Assessing the role of precursor cyclones on the formation of extreme Greenland blocks and their impact on summer melting across the Greenland ice sheet

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Tuesday, 6 January 2015
Phoenix Convention Center - West and North Buildings
Jordan T. McLeod, Southeast Regional Climate Center, Chapel Hill, NC; and T. Mote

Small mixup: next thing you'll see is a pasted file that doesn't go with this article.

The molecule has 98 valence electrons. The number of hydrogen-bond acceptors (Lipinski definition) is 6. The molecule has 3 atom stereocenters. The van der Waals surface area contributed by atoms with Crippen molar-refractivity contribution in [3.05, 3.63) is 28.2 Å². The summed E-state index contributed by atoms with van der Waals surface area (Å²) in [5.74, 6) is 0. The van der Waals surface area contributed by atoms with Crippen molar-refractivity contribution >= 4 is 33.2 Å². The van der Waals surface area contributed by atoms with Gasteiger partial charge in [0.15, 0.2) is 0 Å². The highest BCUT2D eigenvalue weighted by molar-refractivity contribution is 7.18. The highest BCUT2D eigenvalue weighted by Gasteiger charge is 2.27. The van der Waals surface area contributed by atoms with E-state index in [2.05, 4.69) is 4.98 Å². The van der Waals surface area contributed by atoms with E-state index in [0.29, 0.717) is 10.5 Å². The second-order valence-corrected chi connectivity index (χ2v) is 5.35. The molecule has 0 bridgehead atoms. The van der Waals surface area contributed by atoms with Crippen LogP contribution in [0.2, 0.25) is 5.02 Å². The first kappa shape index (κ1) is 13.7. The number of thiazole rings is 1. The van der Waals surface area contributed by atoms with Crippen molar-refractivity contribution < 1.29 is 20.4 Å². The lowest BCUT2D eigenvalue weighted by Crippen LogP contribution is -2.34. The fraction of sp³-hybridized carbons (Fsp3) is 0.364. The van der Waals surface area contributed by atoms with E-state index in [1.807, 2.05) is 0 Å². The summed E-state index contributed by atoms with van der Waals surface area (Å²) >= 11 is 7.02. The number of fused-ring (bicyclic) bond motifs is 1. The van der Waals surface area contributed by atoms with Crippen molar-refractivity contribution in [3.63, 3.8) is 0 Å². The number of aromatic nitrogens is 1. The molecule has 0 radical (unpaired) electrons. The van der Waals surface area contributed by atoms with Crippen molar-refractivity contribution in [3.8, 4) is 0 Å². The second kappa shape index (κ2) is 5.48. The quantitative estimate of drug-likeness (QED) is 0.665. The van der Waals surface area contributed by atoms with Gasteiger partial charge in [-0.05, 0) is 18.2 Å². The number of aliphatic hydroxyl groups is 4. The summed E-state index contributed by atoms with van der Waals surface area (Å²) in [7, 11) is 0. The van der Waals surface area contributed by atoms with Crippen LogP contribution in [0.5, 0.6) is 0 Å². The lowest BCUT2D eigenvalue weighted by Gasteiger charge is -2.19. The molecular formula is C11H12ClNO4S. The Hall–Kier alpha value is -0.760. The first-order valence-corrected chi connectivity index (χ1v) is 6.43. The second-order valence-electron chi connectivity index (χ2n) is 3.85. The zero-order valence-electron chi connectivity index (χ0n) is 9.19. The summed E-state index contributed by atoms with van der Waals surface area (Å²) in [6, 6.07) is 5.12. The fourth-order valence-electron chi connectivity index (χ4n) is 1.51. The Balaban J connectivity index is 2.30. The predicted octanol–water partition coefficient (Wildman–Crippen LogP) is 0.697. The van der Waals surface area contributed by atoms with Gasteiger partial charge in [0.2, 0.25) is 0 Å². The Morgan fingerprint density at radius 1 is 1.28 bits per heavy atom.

Interannual variability in the frequency of Greenland blocks, persistent areas of high pressure that commonly develop over the northwestern Atlantic Ocean, has been linked to the recent increase in summer melting over the Greenland ice sheet (GrIS). However, the role of other atmospheric and oceanic processes, such as North Atlantic cyclone activity and sea surface temperatures, on the evolution of Greenland blocks has remained relatively unexplored. In this study, a 30-year climatology of North Atlantic cyclones from 19792008 is examined within the context of extreme Greenland blocking and accelerating GrIS surface melting. The Greenland Blocking Index (GBI), defined as the mean 500 hPa geopotential height over the Greenland region spanning from 6080N latitude and 2080W longitude, is used to identify extreme Greenland blocks within daily ERA-Interim reanalysis fields. A distinct class of extratropical cyclones, known as precursor cyclones, contributed to a significant strengthening of extreme Greenland blocks through the process of upper-level wave amplification. Across all seasons, most extreme blocks are associated with multiple precursor cyclones prior to peaking in intensity, and a majority of these cyclones have continental rather than oceanic origins. On average, precursor cyclones are both slower moving and more persistent when compared to the climatological distribution of North Atlantic cyclones from 19792008, and these attributes may be more important for the formation and maintenance of Greenland blocks rather than cyclone intensification. Over the western and eastern sectors of Greenland, daily meltwater production simulated by the MAR regional climate model is greater during extreme blocks accompanied by precursor cyclones compared to blocking events lacking a precursor cyclone. Based on an analysis of HYSPLIT backward trajectories and North Atlantic SST anomalies, enhanced surface melting during the summer, particularly over southern and western Greenland, is strongly linked to the combination of vigorous tropospheric warming generated by the blocking anticyclones and anomalous warm air advection supplied by the precursor cyclones. Long-term increases in GrIS surface melting can be partially attributed to the interaction of these atmospheric and oceanic processes.